Docinhos are Brazilian desserts made of eggs, sugar, and/or sweetened condensed milk, and a variety of fruits and nuts, including coconut, dates, prunes, walnuts, Brazil nuts, peanuts, etc.  Many Brazilian recipes are made with condensed milk.  It came to Brazil from Switzerland over a hundred years ago and like in the U.S. it's made by Nestlé.  Because the label featured the picture of a milkmaid, the cans became known as the "maid milk' and that's what condensed milk is called to this day (Leite Moça) in Brazil.

If you don't want a heavy dessert after dinner or with your afternoon coffee, you might be offered a Brigadeiro, which is a candy in the docinhos family.  This is a simple Brazilian chocolate bonbon, created in the 1940s and named after Brigadier Eduardo Gomes. It is a very popular candy in Brazil and as with most chocolate, a nice way to end any meal.

In Closing
I hope it's quite evident that we truly loved our travels throughout Brazil.  I  could have gone on for quite a while longer and shared hundreds of photos with you of Brazil's fine culinary traditions.  If you have the opportunity to travel to Brazil I encourage you to go and to spend as much time as you can enjoying the many delights the country offers.  Obrigado!

Saturday, February 11, 2012

Nothing says love like Rigatoni alla Buttera.

This favorite Italian dish with sausage and peas is often translated as "Peasant-Style Pasta" although I have always thought the word Buttera was a family name and does not actually translate to peasant.  It's close to  "Buttero" an Italian cowboy and I suppose it's possible that the dish gets its name from these cow herders.  But wherever the name comes from, it's just darn good Italian-style comfort food and easy to make for your loved one! 

Rigatoni alla Buttera is pasta served with sausage, tomatoes, peas, parmesan, and cream. 

I first enjoyed this dish at our favorite Chicago Italian restaurant, Coco Pazzo.  It serves Tuscan inspired cuisine using only the freshest of ingredients.  If you were not sitting in the midst of downtown Chicago you would think that the kitchen had a garden and seaside just outside its doors.   Fresh vegetables, roasted whole fish, house made squid ink pasta... but I digress.  

When we are in New York City, Lavagna in East Village is a Zagat-rated neighborhood Italian restaurant we try not to miss. While Kevin often orders their very wonderful fresh fish, the reason to go to Lavagna is for the rigatoni.   It is extremely popular with locals and visitors alike and once you have it there you will order it time and again.

Thankfully, it's also easy to make at home either completely from scratch as I describe below, or even on a weeknight with a jar of Mario Batali's vodka sauce

1 1/2 cups peas (fresh or thawed frozen peas)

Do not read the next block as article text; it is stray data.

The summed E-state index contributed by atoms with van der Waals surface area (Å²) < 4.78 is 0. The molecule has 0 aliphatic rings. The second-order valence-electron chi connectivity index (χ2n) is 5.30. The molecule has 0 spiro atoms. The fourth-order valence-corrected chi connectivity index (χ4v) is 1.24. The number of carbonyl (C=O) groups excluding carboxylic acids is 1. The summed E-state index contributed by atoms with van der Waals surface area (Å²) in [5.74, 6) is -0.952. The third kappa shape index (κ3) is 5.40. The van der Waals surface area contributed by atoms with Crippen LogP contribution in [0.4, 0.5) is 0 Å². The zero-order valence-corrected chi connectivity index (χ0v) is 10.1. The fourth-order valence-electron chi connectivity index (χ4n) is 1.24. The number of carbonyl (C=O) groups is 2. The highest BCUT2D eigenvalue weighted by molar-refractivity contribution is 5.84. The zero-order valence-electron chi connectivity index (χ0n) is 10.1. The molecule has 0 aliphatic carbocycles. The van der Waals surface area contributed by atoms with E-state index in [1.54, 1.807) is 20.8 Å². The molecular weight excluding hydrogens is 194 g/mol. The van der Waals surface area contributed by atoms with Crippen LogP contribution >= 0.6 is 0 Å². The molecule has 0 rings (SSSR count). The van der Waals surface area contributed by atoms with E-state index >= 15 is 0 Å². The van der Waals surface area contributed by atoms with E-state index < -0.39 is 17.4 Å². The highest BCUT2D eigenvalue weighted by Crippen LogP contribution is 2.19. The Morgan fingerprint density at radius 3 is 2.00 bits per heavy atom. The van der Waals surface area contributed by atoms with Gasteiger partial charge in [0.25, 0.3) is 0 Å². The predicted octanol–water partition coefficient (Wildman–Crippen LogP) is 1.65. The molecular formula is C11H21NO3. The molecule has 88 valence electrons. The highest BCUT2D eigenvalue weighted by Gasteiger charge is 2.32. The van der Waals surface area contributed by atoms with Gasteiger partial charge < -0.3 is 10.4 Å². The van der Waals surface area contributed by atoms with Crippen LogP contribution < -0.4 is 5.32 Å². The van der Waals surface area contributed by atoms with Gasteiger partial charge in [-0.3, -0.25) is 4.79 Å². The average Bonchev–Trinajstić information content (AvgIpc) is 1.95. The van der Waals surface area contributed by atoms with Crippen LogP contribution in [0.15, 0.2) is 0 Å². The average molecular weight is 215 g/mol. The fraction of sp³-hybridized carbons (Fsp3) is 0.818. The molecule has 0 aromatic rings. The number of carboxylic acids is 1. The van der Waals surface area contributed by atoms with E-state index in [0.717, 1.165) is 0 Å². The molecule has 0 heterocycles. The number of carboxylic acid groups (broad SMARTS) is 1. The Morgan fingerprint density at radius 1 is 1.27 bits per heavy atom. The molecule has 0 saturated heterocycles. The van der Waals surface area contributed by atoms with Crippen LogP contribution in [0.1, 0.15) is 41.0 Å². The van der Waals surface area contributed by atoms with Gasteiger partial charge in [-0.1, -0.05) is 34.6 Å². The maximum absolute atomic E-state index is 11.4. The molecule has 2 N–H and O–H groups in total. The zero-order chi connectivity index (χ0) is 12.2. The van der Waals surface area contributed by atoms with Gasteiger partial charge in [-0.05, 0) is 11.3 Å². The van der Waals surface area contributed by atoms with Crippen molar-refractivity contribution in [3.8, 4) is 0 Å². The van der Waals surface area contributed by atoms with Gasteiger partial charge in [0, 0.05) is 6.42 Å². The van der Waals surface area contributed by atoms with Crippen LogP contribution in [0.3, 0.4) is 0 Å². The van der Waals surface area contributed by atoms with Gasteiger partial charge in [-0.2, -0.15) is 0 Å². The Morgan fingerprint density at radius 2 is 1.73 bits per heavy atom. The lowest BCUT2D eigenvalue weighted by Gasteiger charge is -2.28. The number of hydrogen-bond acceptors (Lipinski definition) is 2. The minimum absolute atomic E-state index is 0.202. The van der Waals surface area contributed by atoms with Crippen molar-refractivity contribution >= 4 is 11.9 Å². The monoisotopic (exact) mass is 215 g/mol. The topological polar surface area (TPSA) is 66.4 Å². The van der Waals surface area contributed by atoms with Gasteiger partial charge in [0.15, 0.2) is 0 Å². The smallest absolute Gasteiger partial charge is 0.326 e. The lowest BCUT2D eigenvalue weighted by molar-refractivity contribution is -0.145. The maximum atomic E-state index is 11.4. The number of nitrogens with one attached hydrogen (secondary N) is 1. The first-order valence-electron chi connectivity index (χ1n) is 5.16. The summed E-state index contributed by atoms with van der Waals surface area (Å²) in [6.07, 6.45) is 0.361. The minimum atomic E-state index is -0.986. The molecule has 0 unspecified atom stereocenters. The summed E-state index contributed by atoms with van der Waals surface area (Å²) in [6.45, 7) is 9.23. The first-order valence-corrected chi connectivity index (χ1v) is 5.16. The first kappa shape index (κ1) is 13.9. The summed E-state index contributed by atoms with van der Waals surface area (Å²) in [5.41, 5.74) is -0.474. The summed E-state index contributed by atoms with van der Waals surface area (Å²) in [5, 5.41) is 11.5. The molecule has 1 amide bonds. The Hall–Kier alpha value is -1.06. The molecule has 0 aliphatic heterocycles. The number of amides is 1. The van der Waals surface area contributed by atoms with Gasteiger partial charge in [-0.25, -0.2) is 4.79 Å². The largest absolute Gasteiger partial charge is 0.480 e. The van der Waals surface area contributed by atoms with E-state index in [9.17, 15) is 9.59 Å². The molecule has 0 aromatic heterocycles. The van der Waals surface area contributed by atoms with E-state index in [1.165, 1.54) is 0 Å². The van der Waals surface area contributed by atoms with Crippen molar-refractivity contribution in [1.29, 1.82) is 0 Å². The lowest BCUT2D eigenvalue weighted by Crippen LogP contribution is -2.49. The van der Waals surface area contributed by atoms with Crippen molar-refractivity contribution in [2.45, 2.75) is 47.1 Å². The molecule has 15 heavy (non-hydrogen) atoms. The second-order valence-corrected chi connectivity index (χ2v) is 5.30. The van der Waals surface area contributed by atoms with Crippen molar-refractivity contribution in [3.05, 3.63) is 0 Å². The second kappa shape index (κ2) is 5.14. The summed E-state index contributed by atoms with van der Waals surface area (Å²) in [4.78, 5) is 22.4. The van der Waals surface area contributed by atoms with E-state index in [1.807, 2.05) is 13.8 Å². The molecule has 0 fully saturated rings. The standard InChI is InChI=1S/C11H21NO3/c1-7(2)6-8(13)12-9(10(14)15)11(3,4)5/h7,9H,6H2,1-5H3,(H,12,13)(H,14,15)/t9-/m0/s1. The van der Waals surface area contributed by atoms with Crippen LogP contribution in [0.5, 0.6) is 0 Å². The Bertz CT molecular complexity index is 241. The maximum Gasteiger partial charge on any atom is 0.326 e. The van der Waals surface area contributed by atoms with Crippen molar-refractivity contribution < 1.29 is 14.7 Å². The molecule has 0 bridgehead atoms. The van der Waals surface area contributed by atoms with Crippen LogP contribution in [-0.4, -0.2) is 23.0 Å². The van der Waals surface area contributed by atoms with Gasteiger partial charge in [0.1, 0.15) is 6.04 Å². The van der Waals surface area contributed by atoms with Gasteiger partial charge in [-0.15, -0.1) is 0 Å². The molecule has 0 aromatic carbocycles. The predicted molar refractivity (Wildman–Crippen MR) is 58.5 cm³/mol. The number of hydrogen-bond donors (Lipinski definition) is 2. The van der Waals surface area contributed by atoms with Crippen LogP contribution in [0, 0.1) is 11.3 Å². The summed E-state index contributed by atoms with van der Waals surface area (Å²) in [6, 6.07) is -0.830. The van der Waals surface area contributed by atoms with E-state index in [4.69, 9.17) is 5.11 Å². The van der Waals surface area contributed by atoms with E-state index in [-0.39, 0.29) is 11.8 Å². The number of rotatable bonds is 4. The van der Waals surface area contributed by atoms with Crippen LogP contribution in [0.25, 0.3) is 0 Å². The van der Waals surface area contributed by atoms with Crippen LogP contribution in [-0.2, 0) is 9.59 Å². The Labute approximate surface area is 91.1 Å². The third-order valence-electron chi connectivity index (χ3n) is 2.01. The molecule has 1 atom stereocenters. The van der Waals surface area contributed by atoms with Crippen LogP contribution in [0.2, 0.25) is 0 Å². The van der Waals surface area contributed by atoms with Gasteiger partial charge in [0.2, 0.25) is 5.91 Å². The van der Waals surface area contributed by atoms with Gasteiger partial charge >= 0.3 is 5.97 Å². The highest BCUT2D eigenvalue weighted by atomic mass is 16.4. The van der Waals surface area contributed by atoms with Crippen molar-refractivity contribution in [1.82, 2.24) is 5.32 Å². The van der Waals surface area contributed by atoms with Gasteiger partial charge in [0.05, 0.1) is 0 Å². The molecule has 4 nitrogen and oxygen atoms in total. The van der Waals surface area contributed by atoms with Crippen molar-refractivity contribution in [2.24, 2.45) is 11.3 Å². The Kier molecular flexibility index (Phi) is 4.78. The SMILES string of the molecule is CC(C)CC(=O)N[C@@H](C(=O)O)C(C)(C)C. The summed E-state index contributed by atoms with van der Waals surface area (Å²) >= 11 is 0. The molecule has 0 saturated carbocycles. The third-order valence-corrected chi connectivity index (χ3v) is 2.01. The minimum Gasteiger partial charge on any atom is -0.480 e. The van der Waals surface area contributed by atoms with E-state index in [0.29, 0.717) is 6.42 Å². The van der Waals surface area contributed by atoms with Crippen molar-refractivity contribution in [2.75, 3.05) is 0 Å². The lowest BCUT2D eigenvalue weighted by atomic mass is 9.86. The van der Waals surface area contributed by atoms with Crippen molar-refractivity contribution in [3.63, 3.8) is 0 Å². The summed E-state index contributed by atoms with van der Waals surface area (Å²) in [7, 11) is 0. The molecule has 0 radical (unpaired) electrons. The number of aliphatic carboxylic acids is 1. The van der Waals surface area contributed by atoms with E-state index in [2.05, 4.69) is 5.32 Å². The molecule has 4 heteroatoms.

1 tablespoon extra virgin olive oil
1 medium chopped yellow onion
1/2 pound or a bit more Italian sausage (mild or a mix of mild/hot)
2 to 3 ounces sliced pancetta, finely minced (optional)
1 cup red wine
4 cups tomato sauce
1 teaspoon Italian seasoning
1/4 cup heavy cream

1 tablespoon coarse salt
1 pound dried rigatoni
1/2 cup freshly grated Parmigiano-Reggiano cheese

Notes:  If using fresh peas, drop them into a small saucepan of boiling salted water and cook until tender but still a bit firm. Drain and set aside.   I get fresh Italian sausage at my local Italian store and it is very lean, so I brown it in a little oil.  If your sausage if fatty, omit the oil in the step below. 

To make the sauce, heat the oil in a large heavy bottomed skillet or sauce pan over high heat.  Add the sausage and optional pancetta, and cook, stirring and breaking up the sausage with a wooden spoon, until the sausage has a golden brown color, 3 to 5 minutes.  Remove the sausage from the pan and reduce heat to medium.

Add the chopped onion and stir until soft, about 5 minutes. Add the red wine and stir any brown bits from the bottom of the pan and until the wine is reduced at least by half.  Add the tomato sauce and season with salt, pepper and Italian seasonings.   Return the sausage to the pan and heat until just bubbling and then reduce heat and simmer for 30-60 minutes.

Bring a large pot of water to a boil over high heat. Add the coarse salt and pasta and cook until the pasta is tender but still firm to the bite.

Stir the cream into the tomato sauce and heat through.   Taste the sauce and correct seasonings as necessary.  Stir in half the peas, simmer for another minute or two, and turn off the heat.   (The sauce can be prepared several hours ahead. Reheat gently before using.)

Drain the pasta and place in the pan or skillet with the sauce. Add a small handful of the Parmigiano and mix over medium heat until the pasta and sauce are well combined, about 7 minutes. Taste, adjust the seasoning.  Sprinkle the remaining peas on the top of each serving along with the remaining Parmigiano.